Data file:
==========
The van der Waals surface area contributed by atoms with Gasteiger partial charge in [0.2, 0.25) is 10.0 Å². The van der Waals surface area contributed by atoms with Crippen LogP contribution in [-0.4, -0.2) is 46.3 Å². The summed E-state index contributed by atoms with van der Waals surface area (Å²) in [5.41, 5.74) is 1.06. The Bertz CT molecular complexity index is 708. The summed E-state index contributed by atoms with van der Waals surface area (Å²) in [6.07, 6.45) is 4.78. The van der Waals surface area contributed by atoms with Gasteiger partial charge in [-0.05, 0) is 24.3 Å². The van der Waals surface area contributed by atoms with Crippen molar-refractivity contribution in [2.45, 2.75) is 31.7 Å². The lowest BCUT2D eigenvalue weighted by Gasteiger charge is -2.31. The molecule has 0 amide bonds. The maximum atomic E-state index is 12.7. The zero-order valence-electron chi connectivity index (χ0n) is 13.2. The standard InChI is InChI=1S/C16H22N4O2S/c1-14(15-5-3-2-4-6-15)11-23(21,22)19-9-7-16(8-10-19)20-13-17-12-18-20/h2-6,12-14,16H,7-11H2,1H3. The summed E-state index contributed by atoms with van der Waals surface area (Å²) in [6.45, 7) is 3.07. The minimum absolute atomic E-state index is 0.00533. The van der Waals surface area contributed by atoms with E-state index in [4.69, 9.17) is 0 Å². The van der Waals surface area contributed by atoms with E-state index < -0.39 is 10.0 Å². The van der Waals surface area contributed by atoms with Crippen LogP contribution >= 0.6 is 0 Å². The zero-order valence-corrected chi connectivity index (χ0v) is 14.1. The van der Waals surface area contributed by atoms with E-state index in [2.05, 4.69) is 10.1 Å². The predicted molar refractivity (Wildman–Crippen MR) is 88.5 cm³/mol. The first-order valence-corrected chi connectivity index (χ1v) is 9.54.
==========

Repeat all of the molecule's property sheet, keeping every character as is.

The van der Waals surface area contributed by atoms with Gasteiger partial charge in [0.2, 0.25) is 10.0 Å². The van der Waals surface area contributed by atoms with Crippen LogP contribution in [-0.4, -0.2) is 46.3 Å². The summed E-state index contributed by atoms with van der Waals surface area (Å²) in [5.41, 5.74) is 1.06. The Bertz CT molecular complexity index is 708. The summed E-state index contributed by atoms with van der Waals surface area (Å²) in [6.07, 6.45) is 4.78. The van der Waals surface area contributed by atoms with Gasteiger partial charge in [-0.05, 0) is 24.3 Å². The van der Waals surface area contributed by atoms with Crippen molar-refractivity contribution in [2.45, 2.75) is 31.7 Å². The lowest BCUT2D eigenvalue weighted by Gasteiger charge is -2.31. The molecule has 0 amide bonds. The maximum atomic E-state index is 12.7. The zero-order valence-electron chi connectivity index (χ0n) is 13.2. The standard InChI is InChI=1S/C16H22N4O2S/c1-14(15-5-3-2-4-6-15)11-23(21,22)19-9-7-16(8-10-19)20-13-17-12-18-20/h2-6,12-14,16H,7-11H2,1H3. The summed E-state index contributed by atoms with van der Waals surface area (Å²) in [6.45, 7) is 3.07. The minimum absolute atomic E-state index is 0.00533. The van der Waals surface area contributed by atoms with E-state index in [4.69, 9.17) is 0 Å². The van der Waals surface area contributed by atoms with E-state index < -0.39 is 10.0 Å². The van der Waals surface area contributed by atoms with Crippen LogP contribution >= 0.6 is 0 Å². The zero-order valence-corrected chi connectivity index (χ0v) is 14.1. The van der Waals surface area contributed by atoms with E-state index in [2.05, 4.69) is 10.1 Å². The predicted molar refractivity (Wildman–Crippen MR) is 88.5 cm³/mol. The first-order valence-corrected chi connectivity index (χ1v) is 9.54.